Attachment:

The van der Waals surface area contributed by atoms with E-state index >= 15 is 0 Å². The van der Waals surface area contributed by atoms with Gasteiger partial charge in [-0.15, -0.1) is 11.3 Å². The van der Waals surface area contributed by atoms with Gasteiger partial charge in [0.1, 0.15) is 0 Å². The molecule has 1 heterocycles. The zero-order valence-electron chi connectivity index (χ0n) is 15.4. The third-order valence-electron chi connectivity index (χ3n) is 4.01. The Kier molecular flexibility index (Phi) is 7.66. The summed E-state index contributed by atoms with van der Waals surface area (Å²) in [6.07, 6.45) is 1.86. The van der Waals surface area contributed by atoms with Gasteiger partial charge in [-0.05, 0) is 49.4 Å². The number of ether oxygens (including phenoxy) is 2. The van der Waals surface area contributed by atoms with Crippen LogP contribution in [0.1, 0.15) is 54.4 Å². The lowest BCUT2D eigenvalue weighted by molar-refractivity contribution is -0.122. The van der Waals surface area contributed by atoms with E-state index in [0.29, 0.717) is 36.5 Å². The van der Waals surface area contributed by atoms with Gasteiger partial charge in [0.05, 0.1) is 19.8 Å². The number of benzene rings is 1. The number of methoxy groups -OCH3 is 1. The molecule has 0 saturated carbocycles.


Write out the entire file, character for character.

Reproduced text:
The van der Waals surface area contributed by atoms with E-state index >= 15 is 0 Å². The van der Waals surface area contributed by atoms with Gasteiger partial charge in [-0.15, -0.1) is 11.3 Å². The van der Waals surface area contributed by atoms with Gasteiger partial charge in [0.1, 0.15) is 0 Å². The molecule has 1 heterocycles. The zero-order valence-electron chi connectivity index (χ0n) is 15.4. The third-order valence-electron chi connectivity index (χ3n) is 4.01. The Kier molecular flexibility index (Phi) is 7.66. The summed E-state index contributed by atoms with van der Waals surface area (Å²) in [6.07, 6.45) is 1.86. The van der Waals surface area contributed by atoms with Gasteiger partial charge in [-0.05, 0) is 49.4 Å². The number of ether oxygens (including phenoxy) is 2. The van der Waals surface area contributed by atoms with Crippen LogP contribution in [0.1, 0.15) is 54.4 Å². The lowest BCUT2D eigenvalue weighted by molar-refractivity contribution is -0.122. The van der Waals surface area contributed by atoms with E-state index in [0.29, 0.717) is 36.5 Å². The van der Waals surface area contributed by atoms with Gasteiger partial charge in [0.05, 0.1) is 19.8 Å². The number of benzene rings is 1. The number of methoxy groups -OCH3 is 1. The molecule has 0 saturated carbocycles.